“Deutsche Telekom’s announcement over the weekend to sell its American wireless unit, T-Mobile USA, to AT&T for $39 billion ended a decade-long foray into the American market that was undermined, in part, by one big event: the advent of the iPhone,” Kevin O’Brien reports for The New York Times.
“Until Apple introduced its highly popular touchscreen device in 2007, which went on to become the world’s leading smartphone, Deutsche Telekom had been generating decent sales from its American operation, with growth in some years surpassing that achieved in Germany,” O’Brien reports. “But after the iPhone went on sale, sold exclusively at first by AT&T in the United States, T-Mobile USA began to lose its most lucrative customers, those on fixed monthly plans, who defected to its larger American rivals — AT&T and Verizon Wireless, which began selling the iPhone in February.”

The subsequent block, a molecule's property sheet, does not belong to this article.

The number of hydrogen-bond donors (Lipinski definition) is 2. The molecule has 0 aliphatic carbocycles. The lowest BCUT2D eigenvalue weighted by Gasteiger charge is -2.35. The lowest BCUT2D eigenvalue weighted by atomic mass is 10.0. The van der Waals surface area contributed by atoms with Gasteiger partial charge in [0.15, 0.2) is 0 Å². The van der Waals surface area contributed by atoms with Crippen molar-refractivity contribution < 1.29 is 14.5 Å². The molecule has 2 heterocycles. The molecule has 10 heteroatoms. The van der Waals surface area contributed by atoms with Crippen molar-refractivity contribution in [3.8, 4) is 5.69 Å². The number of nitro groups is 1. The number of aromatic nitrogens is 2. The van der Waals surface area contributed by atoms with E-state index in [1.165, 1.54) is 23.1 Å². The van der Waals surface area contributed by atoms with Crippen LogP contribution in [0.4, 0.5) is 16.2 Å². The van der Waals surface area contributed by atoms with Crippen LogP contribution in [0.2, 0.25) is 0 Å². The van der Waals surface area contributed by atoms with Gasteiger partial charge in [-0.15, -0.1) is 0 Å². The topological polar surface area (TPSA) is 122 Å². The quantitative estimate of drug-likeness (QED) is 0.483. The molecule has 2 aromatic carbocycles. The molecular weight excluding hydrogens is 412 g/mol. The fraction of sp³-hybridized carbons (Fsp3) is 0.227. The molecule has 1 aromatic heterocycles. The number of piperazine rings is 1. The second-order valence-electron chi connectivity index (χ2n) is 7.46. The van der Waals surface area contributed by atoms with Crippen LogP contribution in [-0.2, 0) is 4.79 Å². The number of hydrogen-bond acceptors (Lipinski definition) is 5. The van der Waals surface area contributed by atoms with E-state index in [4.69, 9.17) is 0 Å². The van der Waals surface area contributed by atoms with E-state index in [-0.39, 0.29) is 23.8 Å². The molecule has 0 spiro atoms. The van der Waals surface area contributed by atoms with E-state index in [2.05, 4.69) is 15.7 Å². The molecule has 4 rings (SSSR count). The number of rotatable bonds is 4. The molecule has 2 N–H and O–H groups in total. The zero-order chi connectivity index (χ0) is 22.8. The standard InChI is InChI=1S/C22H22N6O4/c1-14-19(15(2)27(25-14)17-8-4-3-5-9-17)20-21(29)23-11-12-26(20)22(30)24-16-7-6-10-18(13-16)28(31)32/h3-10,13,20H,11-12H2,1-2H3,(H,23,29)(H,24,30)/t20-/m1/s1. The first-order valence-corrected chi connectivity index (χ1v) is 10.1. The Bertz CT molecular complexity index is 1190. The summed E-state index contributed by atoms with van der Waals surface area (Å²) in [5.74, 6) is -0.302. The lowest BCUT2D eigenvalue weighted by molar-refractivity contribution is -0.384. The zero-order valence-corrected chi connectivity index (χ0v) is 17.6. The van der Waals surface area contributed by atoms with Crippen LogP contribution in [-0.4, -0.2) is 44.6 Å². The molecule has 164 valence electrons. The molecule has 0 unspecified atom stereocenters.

O’Brien reports, “The percentage of T-Mobile USA’s contract customers fell to 78.3 percent in 2010 from 85 percent in 2006, according to the company’s annual reports. During 2010 alone, T-Mobile USA said it lost 390,000 contract customers to rivals. ‘The iPhone effect cannot be underestimated in this decision,’ said Theo Kitz, an analyst at Merck Finck, a private bank in Munich. ‘Without being able to sell the iPhone, T-Mobile was in an unsustainable position and T-Mobile USA became a problem child.'”
Read more in the full article here.
[Thanks to MacDailyNews Reader “Lynn W.” for the heads up.]
Sprint concerned over AT&T’s T-Mobile USA acquisition; complains of antitrust risk – March 21, 2011
T-Mobile: No Apple iPhone just yet after AT&T deal – March 21, 2011
AT&T to buy T-Mobile USA – March 20, 2011